The Steinwache is a memorial museum in Dortmund, Germany.
The police station Steinwache was established in 1906. Since 1928 a prison next to the station was in use for detention of suspects. In 1933 the Gestapo took over the prison and imprisoned and tortured many opponents of the Nazi regime. It soon had a reputation as Die Hölle von Westdeutschland ("The hell of western Germany"). Between 1933 and 1945 more than 66,000 people were imprisoned in the Steinwache prison. In the early years of the regime the inmates were primarily members of the communist and social democratic opposition. During World War II foreign forced labourers made up the largest group of prisoners. Especially slave workers from eastern Europe were often badly treated and many of them were executed.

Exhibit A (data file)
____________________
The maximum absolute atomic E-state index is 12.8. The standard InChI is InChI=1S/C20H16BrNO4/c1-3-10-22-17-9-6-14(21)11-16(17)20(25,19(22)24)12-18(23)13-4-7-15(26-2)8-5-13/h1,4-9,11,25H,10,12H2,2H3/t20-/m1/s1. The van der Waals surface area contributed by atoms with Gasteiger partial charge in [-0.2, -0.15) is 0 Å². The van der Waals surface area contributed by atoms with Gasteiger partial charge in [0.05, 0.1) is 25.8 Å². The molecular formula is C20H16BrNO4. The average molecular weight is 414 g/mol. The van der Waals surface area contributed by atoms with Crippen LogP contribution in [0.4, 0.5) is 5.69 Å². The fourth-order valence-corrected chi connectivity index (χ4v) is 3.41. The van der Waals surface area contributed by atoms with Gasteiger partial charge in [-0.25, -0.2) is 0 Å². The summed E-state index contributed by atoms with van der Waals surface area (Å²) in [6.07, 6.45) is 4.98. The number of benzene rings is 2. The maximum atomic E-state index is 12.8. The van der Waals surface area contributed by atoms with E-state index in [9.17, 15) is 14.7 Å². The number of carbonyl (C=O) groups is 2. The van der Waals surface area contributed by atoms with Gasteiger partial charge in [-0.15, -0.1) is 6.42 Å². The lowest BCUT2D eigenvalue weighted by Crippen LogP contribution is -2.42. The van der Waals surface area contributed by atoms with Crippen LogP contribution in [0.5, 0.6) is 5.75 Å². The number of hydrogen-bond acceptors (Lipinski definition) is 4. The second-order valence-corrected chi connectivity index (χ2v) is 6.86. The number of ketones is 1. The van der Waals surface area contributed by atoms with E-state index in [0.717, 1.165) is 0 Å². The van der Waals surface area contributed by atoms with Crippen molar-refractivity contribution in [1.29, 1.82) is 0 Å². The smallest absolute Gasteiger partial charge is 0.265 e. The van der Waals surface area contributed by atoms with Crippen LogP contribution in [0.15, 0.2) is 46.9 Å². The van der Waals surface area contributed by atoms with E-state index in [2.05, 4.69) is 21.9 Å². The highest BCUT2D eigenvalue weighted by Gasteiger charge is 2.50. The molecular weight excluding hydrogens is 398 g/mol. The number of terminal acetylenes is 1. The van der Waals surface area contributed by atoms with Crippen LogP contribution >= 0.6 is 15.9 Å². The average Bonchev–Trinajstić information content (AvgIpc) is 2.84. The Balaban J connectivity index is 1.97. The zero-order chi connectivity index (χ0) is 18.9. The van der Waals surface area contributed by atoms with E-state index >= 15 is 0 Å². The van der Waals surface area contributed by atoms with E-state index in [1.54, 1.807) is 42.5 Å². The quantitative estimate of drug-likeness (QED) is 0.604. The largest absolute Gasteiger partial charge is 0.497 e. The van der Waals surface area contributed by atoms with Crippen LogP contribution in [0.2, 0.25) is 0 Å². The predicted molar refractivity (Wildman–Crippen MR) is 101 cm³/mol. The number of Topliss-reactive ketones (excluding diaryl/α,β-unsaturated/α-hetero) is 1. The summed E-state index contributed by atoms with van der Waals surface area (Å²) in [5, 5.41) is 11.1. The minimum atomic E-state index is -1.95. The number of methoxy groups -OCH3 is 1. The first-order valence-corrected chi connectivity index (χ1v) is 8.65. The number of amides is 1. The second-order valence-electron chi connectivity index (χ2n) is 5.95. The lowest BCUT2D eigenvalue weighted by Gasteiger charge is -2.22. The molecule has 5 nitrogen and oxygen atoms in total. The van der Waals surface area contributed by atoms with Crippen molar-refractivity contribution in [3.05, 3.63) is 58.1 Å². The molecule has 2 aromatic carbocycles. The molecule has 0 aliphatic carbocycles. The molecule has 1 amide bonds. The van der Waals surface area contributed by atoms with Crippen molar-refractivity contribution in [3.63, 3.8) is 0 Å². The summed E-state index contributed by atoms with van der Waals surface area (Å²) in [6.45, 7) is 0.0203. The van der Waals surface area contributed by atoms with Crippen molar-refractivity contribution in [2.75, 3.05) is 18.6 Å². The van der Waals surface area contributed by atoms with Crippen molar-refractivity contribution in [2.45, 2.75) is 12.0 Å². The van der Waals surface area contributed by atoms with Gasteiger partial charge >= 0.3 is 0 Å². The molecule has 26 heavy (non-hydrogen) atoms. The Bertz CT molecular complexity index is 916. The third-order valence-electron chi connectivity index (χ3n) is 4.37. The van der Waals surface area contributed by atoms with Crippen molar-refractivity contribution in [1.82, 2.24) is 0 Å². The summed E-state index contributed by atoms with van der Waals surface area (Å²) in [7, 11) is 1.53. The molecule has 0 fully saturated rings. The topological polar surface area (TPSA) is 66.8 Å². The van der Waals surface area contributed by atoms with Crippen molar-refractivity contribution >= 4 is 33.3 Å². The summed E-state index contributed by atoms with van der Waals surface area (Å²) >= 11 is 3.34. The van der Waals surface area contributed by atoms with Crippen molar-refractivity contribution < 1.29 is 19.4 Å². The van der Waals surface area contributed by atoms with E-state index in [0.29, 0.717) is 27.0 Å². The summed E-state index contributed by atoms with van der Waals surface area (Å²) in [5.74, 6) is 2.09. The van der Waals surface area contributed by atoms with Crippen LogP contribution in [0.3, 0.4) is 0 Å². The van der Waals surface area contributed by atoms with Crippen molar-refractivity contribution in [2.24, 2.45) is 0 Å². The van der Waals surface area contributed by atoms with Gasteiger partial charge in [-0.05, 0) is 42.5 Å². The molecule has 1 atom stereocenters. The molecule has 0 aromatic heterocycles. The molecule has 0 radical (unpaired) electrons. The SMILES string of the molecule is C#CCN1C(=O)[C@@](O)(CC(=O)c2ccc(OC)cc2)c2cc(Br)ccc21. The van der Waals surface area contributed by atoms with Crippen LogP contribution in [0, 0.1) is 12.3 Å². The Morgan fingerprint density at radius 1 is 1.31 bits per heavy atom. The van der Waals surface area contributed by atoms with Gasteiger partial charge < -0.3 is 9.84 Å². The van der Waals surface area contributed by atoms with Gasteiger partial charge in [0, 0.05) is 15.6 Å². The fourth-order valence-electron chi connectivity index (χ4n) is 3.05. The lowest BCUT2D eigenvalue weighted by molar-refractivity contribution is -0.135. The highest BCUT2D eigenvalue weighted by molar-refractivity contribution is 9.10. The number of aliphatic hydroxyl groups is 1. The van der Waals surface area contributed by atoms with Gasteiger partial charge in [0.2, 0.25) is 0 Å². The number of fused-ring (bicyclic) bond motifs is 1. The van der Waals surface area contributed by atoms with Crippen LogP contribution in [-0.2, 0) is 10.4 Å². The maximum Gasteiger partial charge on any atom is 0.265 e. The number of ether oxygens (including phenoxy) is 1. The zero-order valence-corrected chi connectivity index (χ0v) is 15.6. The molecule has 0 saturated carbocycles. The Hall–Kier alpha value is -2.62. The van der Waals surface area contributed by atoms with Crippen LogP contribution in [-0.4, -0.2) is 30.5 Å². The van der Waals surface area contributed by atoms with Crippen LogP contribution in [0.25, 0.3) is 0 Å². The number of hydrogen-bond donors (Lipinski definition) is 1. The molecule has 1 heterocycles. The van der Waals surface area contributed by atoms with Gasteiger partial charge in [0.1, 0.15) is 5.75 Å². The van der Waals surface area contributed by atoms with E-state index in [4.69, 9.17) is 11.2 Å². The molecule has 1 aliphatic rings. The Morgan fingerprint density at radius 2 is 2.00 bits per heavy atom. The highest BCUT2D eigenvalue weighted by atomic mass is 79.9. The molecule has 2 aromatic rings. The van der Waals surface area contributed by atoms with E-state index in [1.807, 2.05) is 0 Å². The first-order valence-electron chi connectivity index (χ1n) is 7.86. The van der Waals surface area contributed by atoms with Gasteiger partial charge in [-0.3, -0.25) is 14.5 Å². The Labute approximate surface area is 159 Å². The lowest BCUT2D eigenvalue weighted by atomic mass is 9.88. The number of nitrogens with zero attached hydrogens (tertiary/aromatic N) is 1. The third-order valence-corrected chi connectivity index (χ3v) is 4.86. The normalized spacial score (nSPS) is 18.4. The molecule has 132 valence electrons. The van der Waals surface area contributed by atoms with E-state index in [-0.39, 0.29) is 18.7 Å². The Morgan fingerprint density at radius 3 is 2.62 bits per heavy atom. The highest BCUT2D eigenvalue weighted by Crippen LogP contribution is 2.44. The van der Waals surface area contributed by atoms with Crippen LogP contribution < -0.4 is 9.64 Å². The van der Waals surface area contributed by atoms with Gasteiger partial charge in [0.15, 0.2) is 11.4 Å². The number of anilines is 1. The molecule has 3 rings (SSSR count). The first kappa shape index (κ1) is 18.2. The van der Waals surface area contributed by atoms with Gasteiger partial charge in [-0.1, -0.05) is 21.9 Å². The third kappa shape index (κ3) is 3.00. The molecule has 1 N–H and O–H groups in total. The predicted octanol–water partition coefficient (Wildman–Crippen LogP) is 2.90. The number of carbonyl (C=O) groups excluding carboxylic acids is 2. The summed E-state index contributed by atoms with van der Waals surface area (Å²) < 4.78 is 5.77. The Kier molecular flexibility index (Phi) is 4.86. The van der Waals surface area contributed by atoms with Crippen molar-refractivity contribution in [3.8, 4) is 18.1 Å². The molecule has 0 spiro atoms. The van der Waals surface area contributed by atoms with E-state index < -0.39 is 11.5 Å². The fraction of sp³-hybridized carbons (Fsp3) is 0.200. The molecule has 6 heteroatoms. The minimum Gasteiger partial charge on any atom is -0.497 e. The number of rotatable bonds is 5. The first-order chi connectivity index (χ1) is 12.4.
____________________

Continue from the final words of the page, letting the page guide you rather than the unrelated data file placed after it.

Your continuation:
In contrast to most of Dortmund's city center, the Steinwache wasn't heavily damaged during the war. The conversion of the former prison into a memorial site began in the 1980s. Since 1992 it is the permanent location of the exhibition Widerstand und Verfolgung in Dortmund 1933–1945 ("Resistance and Persecution in Dortmund 1933-1945"), which demonstrates the persecution under National Socialism with many photographs, short texts and sometimes with reports from contemporary witnesses.
 Website of the memorial, City of Dortmund